Moreover, the identification of defendant's two-door, white Pontiac Sunbird as the vehicle used in the shooting was not without substantial question. The vehicle that all three witnesses identified initially was a four-door, white Chevrolet Cavalier. Indeed, the day after the killing a vehicle matching that description was discovered in the area. Hure Benson, the owner of that vehicle, a seemingly impartial individual, told the jury that that vehicle had been stolen from his home not far from where the murder occurred on the night of the murder and was recovered the following day. The police conducted no investigation, however, of this vehicle.*fn3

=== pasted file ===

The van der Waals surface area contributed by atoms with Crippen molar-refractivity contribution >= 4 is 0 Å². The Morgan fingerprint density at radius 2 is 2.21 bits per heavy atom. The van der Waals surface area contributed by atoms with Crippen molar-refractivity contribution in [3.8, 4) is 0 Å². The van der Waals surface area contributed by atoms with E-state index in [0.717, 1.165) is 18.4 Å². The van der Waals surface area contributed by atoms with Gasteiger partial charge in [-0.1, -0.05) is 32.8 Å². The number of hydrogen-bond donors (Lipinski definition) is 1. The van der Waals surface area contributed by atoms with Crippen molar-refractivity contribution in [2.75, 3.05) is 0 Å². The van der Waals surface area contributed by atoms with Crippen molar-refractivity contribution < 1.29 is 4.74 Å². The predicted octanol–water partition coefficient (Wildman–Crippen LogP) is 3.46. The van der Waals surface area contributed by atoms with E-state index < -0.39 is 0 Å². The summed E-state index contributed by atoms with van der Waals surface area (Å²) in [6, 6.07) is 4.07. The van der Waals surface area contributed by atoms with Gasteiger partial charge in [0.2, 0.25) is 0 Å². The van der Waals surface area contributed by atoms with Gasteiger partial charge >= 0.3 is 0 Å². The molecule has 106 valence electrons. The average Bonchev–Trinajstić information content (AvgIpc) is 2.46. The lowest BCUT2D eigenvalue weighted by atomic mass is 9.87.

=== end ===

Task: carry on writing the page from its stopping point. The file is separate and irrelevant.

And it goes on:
Finally, there was what for all appearances was a totally impartial fourth eyewitness, Inez Houston, who went to the police the day after the shooting. She gave a description of the perpetrator that was completely different from that of Harris and Munn. She was shown the same line-up previously shown to Harris and Munn and told the police the perpetrator was not in it. She adamantly testified in court that defendant was not the killer, and that his two-door Pontiac was not the vehicle that was used. That vehicle, she said, was a four-door white Chevrolet Cavalier, similar to the vehicle initially described by Harris and Munn and similar to Benson's vehicle.